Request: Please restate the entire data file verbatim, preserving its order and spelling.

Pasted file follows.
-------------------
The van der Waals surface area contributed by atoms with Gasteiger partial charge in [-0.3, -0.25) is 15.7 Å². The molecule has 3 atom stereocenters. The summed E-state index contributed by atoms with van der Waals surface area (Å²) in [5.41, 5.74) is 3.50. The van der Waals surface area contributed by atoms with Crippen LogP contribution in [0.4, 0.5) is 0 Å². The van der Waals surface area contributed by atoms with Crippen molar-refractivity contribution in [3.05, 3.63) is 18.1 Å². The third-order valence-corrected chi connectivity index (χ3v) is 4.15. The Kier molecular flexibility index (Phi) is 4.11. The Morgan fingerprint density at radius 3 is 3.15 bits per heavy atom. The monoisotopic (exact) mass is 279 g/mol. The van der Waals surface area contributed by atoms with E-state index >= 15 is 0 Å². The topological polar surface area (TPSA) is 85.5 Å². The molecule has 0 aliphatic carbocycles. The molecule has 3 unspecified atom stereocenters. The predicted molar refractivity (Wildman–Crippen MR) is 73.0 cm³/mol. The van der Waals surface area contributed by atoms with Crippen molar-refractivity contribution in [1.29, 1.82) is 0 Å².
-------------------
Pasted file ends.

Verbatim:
The van der Waals surface area contributed by atoms with Gasteiger partial charge in [-0.3, -0.25) is 15.7 Å². The molecule has 3 atom stereocenters. The summed E-state index contributed by atoms with van der Waals surface area (Å²) in [5.41, 5.74) is 3.50. The van der Waals surface area contributed by atoms with Crippen LogP contribution in [0.4, 0.5) is 0 Å². The van der Waals surface area contributed by atoms with Crippen molar-refractivity contribution in [3.05, 3.63) is 18.1 Å². The third-order valence-corrected chi connectivity index (χ3v) is 4.15. The Kier molecular flexibility index (Phi) is 4.11. The Morgan fingerprint density at radius 3 is 3.15 bits per heavy atom. The monoisotopic (exact) mass is 279 g/mol. The van der Waals surface area contributed by atoms with E-state index >= 15 is 0 Å². The topological polar surface area (TPSA) is 85.5 Å². The molecule has 0 aliphatic carbocycles. The molecule has 3 unspecified atom stereocenters. The predicted molar refractivity (Wildman–Crippen MR) is 73.0 cm³/mol. The van der Waals surface area contributed by atoms with Crippen molar-refractivity contribution in [1.29, 1.82) is 0 Å².